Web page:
5 Ways a Warehouse Management System (WMS) Delivers a Compelling ROI

Implementing a Warehouse Management System (WMS) is often a complicated endeavour with many questions surrounding the ROI. A best-in-class WMS will have a drastic impact on the management and optimisation of many processes across warehousing and distribution centres, as well as more intangible areas such as customer satisfaction, making it notoriously difficult to calculate the precise value added.

While there are hundreds of individual operations and processes that can be improved with a WMS, we’ve summarised some of the top areas that organisations see the greatest benefits from after implementing a solution.

Inventory Management & Optimisation

Effectively managing inventory levels at all times can be a challenging task, walking a fine line between ensuring enough stock is available for order fulfilment when needed, but not so much that the business ends up with a huge amount of capital tied up in idle inventory.

A WMS will provide visibility into real-time stock levels, enabling companies to gain the inventory and warehouse accuracy needed to reduce safety stock and optimise inventory levels.  These benefits can subsequently be leveraged to optimise the purchasing cycle by avoiding buying stock until needed, facilitating Just-in-Time approaches, enabling organisations to take advantage of bulk order discounts, consolidate orders to vendors and reduce inbound shipments and associated costs.

Space Management

The efficient flow of people and goods throughout the warehouse is reliant on effective utilisation and management of space.  Visualising, creating and managing an effective warehouse layout can be tricky, but a best-of-breed WMS can make this process a breeze.

Warehouse processes can be streamlined by utilising a WMS that makes defining storage areas and bin locations simple, as well as managing product storage using predefined rules based on the pre-set outlay. Detailed warehouse and material flow modelling optimises mechanised goods movement and control, in addition to increasing labour efficiency through reduced movement during picking cycles. This in turn will reduce maintenance costs of equipment and extend their lifespan, as well as increasing workforce productivity.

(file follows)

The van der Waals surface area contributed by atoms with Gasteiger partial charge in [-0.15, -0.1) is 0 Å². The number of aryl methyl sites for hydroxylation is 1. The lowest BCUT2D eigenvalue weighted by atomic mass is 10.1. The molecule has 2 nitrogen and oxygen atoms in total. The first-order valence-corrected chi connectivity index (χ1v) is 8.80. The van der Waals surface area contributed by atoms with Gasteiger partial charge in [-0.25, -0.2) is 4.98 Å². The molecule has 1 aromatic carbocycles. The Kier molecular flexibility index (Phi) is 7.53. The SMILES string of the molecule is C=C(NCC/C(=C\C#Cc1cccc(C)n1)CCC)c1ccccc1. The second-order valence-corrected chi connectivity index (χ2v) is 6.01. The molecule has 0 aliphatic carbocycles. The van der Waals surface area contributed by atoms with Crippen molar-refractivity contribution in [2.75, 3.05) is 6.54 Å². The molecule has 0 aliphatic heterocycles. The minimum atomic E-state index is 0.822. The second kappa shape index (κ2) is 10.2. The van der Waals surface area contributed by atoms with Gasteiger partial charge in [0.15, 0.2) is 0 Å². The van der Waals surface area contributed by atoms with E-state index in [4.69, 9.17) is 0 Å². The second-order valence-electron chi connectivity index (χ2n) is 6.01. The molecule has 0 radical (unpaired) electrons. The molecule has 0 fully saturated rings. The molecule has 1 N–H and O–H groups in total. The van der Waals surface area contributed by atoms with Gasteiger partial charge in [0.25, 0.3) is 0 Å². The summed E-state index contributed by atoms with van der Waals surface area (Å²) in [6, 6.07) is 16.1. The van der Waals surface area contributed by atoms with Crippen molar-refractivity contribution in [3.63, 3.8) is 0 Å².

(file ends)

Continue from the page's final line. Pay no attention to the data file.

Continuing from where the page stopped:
Labour Management

Labour can count for as much as 60% of the total cost of warehouse operations, making it vital for businesses to ensure productivity can be maximised across a flexible and easily scalable workforce.

With a WMS, organisations can use pre-routing systems to maximise efficiency of movement, slotting techniques to ensure better pick accuracy and more efficient replenishment, with detailed performance tracking to help optimise the workforce.  Training cycles for new staff can be shortened, making it easier to scale the workforce to absorb business growth and increased volume with existing resources, all helping to maximise production levels while minimising costs.

Customer Satisfaction

Good customer service is obviously essential for success, but can be difficult to manage and constantly improve with the reliance on so many moving parts.  Collaboration with the wider supply chain network is critical for optimising goods movement, but visibility between partners can be hard to achieve.

In order to effectively manage SLAs and avoid the penalties often imposed on distributors for breaching them, a WMS will help to improve shipping visibility and accuracy through the reduction of short ships, shipping errors and missed deliveries.  Inventory transparency can also be enabled across the wider supply chain network, aiding collaboration with external partners.

Leading-Edge Technology Integration

Supply chains are constantly evolving as new technological capabilities arise, so to remain competitive businesses must ensure that systems and processes are agile enough to incorporate the best new solutions.

By integrating technologies such as IoT-enabled devices and machinery, cloud computing, advanced analytics and robotics, WMS capabilities can be expanded to enable the simplified management of highly automated warehouses.  With the power to essentially bolt-on new technologies as the business becomes ready to use them, a WMS further increases the ROI of each individual solution added and vice-versa.

Enhancing these five aspects of supply chain management can provide ROI in as little as three to six months in some cases, but can go on to provide additional value for years to come.  While this list is by no means exhaustive, the areas highlighted are key places to start when building the business case for implementing a WMS.